Sweden: The backlash of the preliminary injunction
Kluwer Trademark Blog
April 25, 2017
Please refer to this post as:, ‘Sweden: The backlash of the preliminary injunction’, Kluwer Trademark Blog, April 25 2017, http://trademarkblog.kluweriplaw.com/2017/04/25/sweden-the-backlash-of-the-preliminary-injunction/
In a recent case, the Swedish Supreme Court clarified the calculation of damages awarded to a defendant based on a claim of loss of profit due to a preliminary injunction in an unsuccessful infringement case. The court held that the claimant has a strict liability for such damages and that the defendant does not have an obligation to sell the goods under a different brand in the interim.
The case concerns the companies Bringwell Sverige AB med bifirma Hela Pharma AB (“Hela Pharma”), with its trademark “Mivitotal”, and Cederroth AB (later Orkla Care AB and Pharbio Medical International Aktiebolag, “Cederroth”), with its trademark “Multi total”, both used in relation to food supplements (case No T 230-05 of 7 February 2017). In 2006, Hela Pharma sued Cederroth for trademark infringement whereby the District Court issued a preliminary injunction prohibiting Cederroth to use and sell food supplement bearing the trademark “Multi total”. The preliminary injunction was based on the assessment that there existed a likelihood of confusion between “Multi total” and “Mivitotal”. Hela Pharma had posted a security of SEK 800 000 for the injunction. The preliminary injunction was in force until 2010 where the Svea Court of Appeal issued a judgment whereby it was concluded that no likelihood of confusion existed between the trademarks. Following this judgment, Cederroth sued Hela Pharma for loss of profit due to the preliminary injunction. Through a judgment of the District Court, which was confirmed by the Court of Appeal, Cederroth was awarded SEK 20 million in damages. Hela Pharma appealed and the issue at the Supreme Court was therefore how damages for loss of profit due to a preliminary injunction should be calculated where the final judgment has concluded that no infringement had occurred.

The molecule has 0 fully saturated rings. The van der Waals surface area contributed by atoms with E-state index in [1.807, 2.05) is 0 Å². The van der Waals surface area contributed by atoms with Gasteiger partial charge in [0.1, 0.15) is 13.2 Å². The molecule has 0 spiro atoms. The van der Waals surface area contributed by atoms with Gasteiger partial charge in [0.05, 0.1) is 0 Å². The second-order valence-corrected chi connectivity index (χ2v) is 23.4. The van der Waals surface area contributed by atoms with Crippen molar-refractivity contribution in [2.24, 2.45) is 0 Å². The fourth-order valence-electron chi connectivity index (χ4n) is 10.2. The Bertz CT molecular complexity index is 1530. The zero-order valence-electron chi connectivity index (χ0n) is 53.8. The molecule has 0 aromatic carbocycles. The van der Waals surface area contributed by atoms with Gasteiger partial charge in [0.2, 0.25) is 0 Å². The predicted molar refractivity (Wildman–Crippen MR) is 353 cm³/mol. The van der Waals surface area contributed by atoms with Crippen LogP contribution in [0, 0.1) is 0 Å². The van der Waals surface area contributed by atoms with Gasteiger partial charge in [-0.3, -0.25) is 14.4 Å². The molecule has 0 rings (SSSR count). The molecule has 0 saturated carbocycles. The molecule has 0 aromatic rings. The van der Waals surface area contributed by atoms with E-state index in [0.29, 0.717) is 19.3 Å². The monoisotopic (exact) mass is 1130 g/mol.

The Supreme Court initially stated that a preliminary injunction entails a liability for the claimant in relation to the defendant’s loss of profit due to the injunction. This liability is strict, i.e. the liability exists regardless of negligence. As the Trademark Act (2010:1877) lacks provisions on how such damages shall be calculated, the Supreme Court concluded that the general principles of damages under the Swedish Tort Liability Act shall be applied. This means, for example, that only the net loss of the defendant shall be compensated. The additional damages available under the Trademark Act can therefore not be relied on.
An important question of the case was whether the claimant had an obligation to limit its damages. It was argued by Hela Pharma that Cederroth could have continued to sell its goods under a different trademark and thereby limit its losses. The Supreme Court did not agree with this and stated that a preliminary injunction does not entail an obligation for the defendant to continue selling the goods under a different brand.
As to the calculation of damages, Cederroth had claimed approximately SEK 30 million in damages due to loss of profit. This was based on Cederroth’s sales prognosis between 2006 and 2010 and included sales to Sweden, Denmark, Norway and Finland and calculated on the gross sales profit (price minus cost per item and shipping). The Supreme Court initially dismissed any sales figures for sales outside Sweden as the preliminary injunction was only applicable for Sweden. In relation to the gross sales figures, the Supreme Court concluded that Cederroth had not included sales costs and marketing costs in its calculations. In relation to Cederroth’s sales prognosis, the Supreme Court estimated this to approximately 2/3 of the claimed number. All in all, the Supreme Court concluded that Cederroth was entitled to SEK 3,65 million of the claimed SEK 30 million.
There are several interesting aspects of this case. First, even though a claimant has an obligation to limit its losses under Swedish tort law, this does not mean an obligation to sell goods under a different trademark, even where a preliminary injunction is in force for several years. As seen in this case, this can result in significant damages. Second, it is further interesting to see the insignificance of the security posted for the preliminary injunction in relation to the final damages awarded. Finally, the case highlights the seldom considered risk of preliminary injunctions. As the threshold for the court to grant the preliminary injunction is rather low, and the assessment of a likelihood of confusion often involves a fair amount of subjectivity, one should keep in mind the strict liability that comes with the injunction in cases that are far from clear cut.